Murali Vijay struggles to play in Delhi's heavy smog, complains to Virat Kohli— WATCH

Indian players decided not to wear masks unlike Sri Lankan players at the Feroz Shah Kotla stadium despite smog taking a toll on them on Day 3

It is time Indian players stop being in a denial mode and acknowledge the fact that Delhi’s air quality is too poor to play international cricket. Many believe that Sri Lankan players’ decision to halt the match due to smog pollution was an excuse for an early declaration (basically avoiding further humiliation).

A video of Day 3’s play surfaced on Twitter where Murali Vijay can be seen coughing, struggling with the poor air quality and explaining it to skipper Kohli.

Here’s the video which proves Indian players needed to put on the mask too:

Here are a few facts that will prove Sri Lankans were not wrong in halting the match on Day 2:

The Air Quality Index (AQI) measured in Delhi at 4 p.m. (December 3) was 351 (on a scale of 0 to 500), and by 6 p.m. it reached 361. On Saturday, the AQI of Delhi was 331. At ITO, about two km from the cricket stadium, the air quality was “very-poor” with the major pollutant PM2.5 or particles with diameter less than 2.5 micrometers, was recorded 212 units — over eight times the safe limit.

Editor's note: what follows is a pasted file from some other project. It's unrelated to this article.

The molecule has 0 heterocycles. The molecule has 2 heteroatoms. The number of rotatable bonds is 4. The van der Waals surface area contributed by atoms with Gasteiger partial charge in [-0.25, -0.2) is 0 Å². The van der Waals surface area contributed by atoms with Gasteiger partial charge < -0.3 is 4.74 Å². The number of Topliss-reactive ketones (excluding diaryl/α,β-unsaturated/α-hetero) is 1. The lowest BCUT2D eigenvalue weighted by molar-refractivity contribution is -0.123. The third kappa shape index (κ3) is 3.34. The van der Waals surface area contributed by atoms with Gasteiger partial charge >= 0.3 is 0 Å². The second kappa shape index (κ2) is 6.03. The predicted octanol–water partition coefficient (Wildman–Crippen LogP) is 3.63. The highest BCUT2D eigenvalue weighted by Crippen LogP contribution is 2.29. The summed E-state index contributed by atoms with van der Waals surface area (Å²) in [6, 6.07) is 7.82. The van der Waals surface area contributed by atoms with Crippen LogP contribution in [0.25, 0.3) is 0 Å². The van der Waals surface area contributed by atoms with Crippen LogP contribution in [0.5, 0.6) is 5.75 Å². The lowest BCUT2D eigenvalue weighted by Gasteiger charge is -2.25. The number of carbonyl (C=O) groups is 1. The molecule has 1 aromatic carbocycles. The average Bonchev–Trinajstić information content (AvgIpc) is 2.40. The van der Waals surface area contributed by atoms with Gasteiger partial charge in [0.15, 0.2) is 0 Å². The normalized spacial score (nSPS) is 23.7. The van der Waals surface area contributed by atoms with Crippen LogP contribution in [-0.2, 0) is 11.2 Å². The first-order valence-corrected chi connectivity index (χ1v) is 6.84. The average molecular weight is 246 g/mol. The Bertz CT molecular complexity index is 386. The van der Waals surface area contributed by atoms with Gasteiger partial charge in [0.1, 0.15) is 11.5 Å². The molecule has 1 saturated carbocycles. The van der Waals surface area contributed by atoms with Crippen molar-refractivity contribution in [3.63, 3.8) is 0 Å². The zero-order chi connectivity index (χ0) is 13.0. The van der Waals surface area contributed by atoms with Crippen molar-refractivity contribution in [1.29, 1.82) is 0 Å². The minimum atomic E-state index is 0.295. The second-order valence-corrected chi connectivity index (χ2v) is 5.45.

ALSO READ: Delhi Smog: Suranga Lakmal leaves match mid-way after vomiting on Day 4. Twitter reacts

On Day 4 of the third Test, Suranga Lakmal left the field after vomiting on the ground. The fast bowlers are the ones who have been affected the most by the heavy smog in the capital as they had to run way more than other players. On Day 2, both the Sri Lankan fast bowlers Lahiru Gamage and Lakmal left the field. And, the situation reached a point where the Sri Lankan trainer Nick Lee almost took the field donning the Sri Lankan white jersey.

ALSO READ: Watch: How smog is killing cricket in the capital

This infamous incident reflects poor planning and scheduling of Test matches from Board of Control for Cricket in India (BCCI). It is a known fact that in winters, pollution does increase in the capital due to the burning of crops by the farmers in the neighbouring states. Hopefully, the smog fiasco will remind the BCCI to be more careful when they schedule international matches during the winter season.